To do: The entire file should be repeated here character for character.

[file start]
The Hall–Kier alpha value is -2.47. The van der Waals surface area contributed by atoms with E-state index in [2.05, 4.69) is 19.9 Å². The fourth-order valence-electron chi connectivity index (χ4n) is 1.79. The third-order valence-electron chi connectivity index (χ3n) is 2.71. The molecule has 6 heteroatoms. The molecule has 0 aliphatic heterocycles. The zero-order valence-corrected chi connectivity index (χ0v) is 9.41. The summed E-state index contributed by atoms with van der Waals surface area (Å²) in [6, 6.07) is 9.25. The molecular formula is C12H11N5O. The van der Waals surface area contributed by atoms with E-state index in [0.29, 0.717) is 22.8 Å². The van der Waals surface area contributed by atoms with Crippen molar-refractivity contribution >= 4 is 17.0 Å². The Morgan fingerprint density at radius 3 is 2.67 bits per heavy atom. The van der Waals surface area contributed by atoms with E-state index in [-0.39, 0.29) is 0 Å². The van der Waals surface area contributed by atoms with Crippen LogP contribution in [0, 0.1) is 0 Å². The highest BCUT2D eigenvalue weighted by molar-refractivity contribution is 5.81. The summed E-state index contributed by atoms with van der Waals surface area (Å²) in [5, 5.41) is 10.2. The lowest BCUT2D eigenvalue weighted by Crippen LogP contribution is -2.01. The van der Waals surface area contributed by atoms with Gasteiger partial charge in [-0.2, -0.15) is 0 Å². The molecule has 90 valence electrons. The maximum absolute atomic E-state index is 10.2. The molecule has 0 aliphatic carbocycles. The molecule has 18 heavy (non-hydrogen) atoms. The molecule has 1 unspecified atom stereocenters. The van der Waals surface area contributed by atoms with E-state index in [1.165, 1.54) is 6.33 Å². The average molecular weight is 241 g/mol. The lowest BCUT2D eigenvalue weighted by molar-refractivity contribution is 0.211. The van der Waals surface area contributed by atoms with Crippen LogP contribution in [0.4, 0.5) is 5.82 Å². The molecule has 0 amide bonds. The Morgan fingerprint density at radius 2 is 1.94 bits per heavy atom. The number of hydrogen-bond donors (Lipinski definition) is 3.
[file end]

The Hall–Kier alpha value is -2.47. The van der Waals surface area contributed by atoms with E-state index in [2.05, 4.69) is 19.9 Å². The fourth-order valence-electron chi connectivity index (χ4n) is 1.79. The third-order valence-electron chi connectivity index (χ3n) is 2.71. The molecule has 6 heteroatoms. The molecule has 0 aliphatic heterocycles. The zero-order valence-corrected chi connectivity index (χ0v) is 9.41. The summed E-state index contributed by atoms with van der Waals surface area (Å²) in [6, 6.07) is 9.25. The molecular formula is C12H11N5O. The van der Waals surface area contributed by atoms with E-state index in [0.29, 0.717) is 22.8 Å². The van der Waals surface area contributed by atoms with Crippen molar-refractivity contribution >= 4 is 17.0 Å². The Morgan fingerprint density at radius 3 is 2.67 bits per heavy atom. The van der Waals surface area contributed by atoms with E-state index in [-0.39, 0.29) is 0 Å². The van der Waals surface area contributed by atoms with Crippen LogP contribution in [0, 0.1) is 0 Å². The highest BCUT2D eigenvalue weighted by molar-refractivity contribution is 5.81. The summed E-state index contributed by atoms with van der Waals surface area (Å²) in [5, 5.41) is 10.2. The lowest BCUT2D eigenvalue weighted by Crippen LogP contribution is -2.01. The van der Waals surface area contributed by atoms with Gasteiger partial charge in [-0.2, -0.15) is 0 Å². The molecule has 90 valence electrons. The maximum absolute atomic E-state index is 10.2. The molecule has 0 aliphatic carbocycles. The molecule has 18 heavy (non-hydrogen) atoms. The molecule has 1 unspecified atom stereocenters. The van der Waals surface area contributed by atoms with E-state index in [1.165, 1.54) is 6.33 Å². The average molecular weight is 241 g/mol. The lowest BCUT2D eigenvalue weighted by molar-refractivity contribution is 0.211. The van der Waals surface area contributed by atoms with Crippen LogP contribution in [0.4, 0.5) is 5.82 Å². The molecule has 0 amide bonds. The Morgan fingerprint density at radius 2 is 1.94 bits per heavy atom. The number of hydrogen-bond donors (Lipinski definition) is 3.